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Energy Policy Conference & Awards Cocktail Reception REGISTER

Two bills to improve New Jersey’s corporate governance laws cleared the Assembly yesterday, while the Senate gave final approval to increased penalties for wage violations that could include businesses that simply make honest mistakes.

The deliberate failure to pay wages to employees should not be tolerated, but S-1396 is not consistent in distinguishing between negligent, and willful and knowing violations. “This inconsistent language could result in inadvertent violations being treated in an overly punitive manner,” said Michael Wallace, NJBIA’s director of Employment and Labor Policy and Federal Affairs.

NJBIA also opposed the legislation because it broadens the definition of retaliation under state wage and hour laws to include any adverse action against an employee within 90 days of the employee making a complaint about a wage not being paid.

“Courts have interpreted adverse actions differently,” Wallace pointed out. “If an employer is forced to make a change to the employee’s job responsibilities or take disciplinary action as a result of an employee action within the 90 days of a wage complaint, this could be considered an adverse action under the terms of this legislation.”

Meanwhile, Senator Pat Diegnan’s efforts to make New Jersey’s corporate governance laws more competitive received a boost yesterday. The Assembly passed bills allowing companies to approve actions electronically and include a “forum selection clause” in their corporate bylaws. The two measures are part of a six-bill package supported by NJBIA.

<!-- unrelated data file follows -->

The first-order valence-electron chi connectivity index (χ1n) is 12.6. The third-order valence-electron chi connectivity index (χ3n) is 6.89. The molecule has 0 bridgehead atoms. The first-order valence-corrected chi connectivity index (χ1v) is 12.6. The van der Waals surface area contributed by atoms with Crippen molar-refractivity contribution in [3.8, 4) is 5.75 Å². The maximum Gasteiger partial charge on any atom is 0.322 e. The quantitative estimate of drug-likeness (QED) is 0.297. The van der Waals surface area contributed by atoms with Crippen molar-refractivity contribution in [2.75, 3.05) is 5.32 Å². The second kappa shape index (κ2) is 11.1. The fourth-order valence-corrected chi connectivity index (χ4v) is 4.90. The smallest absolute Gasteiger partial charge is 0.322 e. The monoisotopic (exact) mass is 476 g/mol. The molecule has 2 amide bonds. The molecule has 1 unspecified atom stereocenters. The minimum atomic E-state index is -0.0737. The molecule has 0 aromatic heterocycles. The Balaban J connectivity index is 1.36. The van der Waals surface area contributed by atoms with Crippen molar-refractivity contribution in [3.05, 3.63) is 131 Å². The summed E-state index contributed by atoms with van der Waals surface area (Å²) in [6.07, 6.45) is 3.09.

“This legislation would make New Jersey more business friendly and more competitive with states such as Delaware, Pennsylvania and New York, which have already incorporated changes regarding shareholder matters and other business reforms,” said Mary Beaumont, NJBIA’s vice president for Health and Legal Affairs.

In the 20th century, other states began enacting more business friendly corporate governance laws that made them more attractive as a location for incorporating businesses. For example, Delaware is now the legal home to more than 66 percent of all publicly traded companies in the U.S., according to the Delaware Department of State’s website.

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